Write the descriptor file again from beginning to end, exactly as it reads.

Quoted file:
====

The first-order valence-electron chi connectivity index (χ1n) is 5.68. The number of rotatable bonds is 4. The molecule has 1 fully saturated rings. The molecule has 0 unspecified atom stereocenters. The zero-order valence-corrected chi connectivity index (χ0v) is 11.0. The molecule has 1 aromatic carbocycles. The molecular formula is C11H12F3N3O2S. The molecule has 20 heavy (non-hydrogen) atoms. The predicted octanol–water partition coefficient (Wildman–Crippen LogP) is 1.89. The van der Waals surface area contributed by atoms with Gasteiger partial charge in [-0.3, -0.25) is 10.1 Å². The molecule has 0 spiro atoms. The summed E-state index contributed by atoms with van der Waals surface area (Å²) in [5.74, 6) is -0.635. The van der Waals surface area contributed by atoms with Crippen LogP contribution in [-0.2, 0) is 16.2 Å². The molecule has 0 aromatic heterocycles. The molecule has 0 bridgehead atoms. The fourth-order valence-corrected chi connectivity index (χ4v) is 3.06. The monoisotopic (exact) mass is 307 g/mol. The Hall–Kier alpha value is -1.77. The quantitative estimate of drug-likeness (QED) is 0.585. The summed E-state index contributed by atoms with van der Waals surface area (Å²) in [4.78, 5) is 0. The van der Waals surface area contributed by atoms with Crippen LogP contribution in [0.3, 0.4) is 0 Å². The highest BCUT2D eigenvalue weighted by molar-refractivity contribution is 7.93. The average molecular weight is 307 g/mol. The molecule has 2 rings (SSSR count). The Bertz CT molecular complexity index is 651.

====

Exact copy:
The first-order valence-electron chi connectivity index (χ1n) is 5.68. The number of rotatable bonds is 4. The molecule has 1 fully saturated rings. The molecule has 0 unspecified atom stereocenters. The zero-order valence-corrected chi connectivity index (χ0v) is 11.0. The molecule has 1 aromatic carbocycles. The molecular formula is C11H12F3N3O2S. The molecule has 20 heavy (non-hydrogen) atoms. The predicted octanol–water partition coefficient (Wildman–Crippen LogP) is 1.89. The van der Waals surface area contributed by atoms with Gasteiger partial charge in [-0.3, -0.25) is 10.1 Å². The molecule has 0 spiro atoms. The summed E-state index contributed by atoms with van der Waals surface area (Å²) in [5.74, 6) is -0.635. The van der Waals surface area contributed by atoms with Crippen LogP contribution in [-0.2, 0) is 16.2 Å². The molecule has 0 aromatic heterocycles. The molecule has 0 bridgehead atoms. The fourth-order valence-corrected chi connectivity index (χ4v) is 3.06. The monoisotopic (exact) mass is 307 g/mol. The Hall–Kier alpha value is -1.77. The quantitative estimate of drug-likeness (QED) is 0.585. The summed E-state index contributed by atoms with van der Waals surface area (Å²) in [4.78, 5) is 0. The van der Waals surface area contributed by atoms with Crippen LogP contribution in [0.3, 0.4) is 0 Å². The highest BCUT2D eigenvalue weighted by molar-refractivity contribution is 7.93. The average molecular weight is 307 g/mol. The molecule has 2 rings (SSSR count). The Bertz CT molecular complexity index is 651.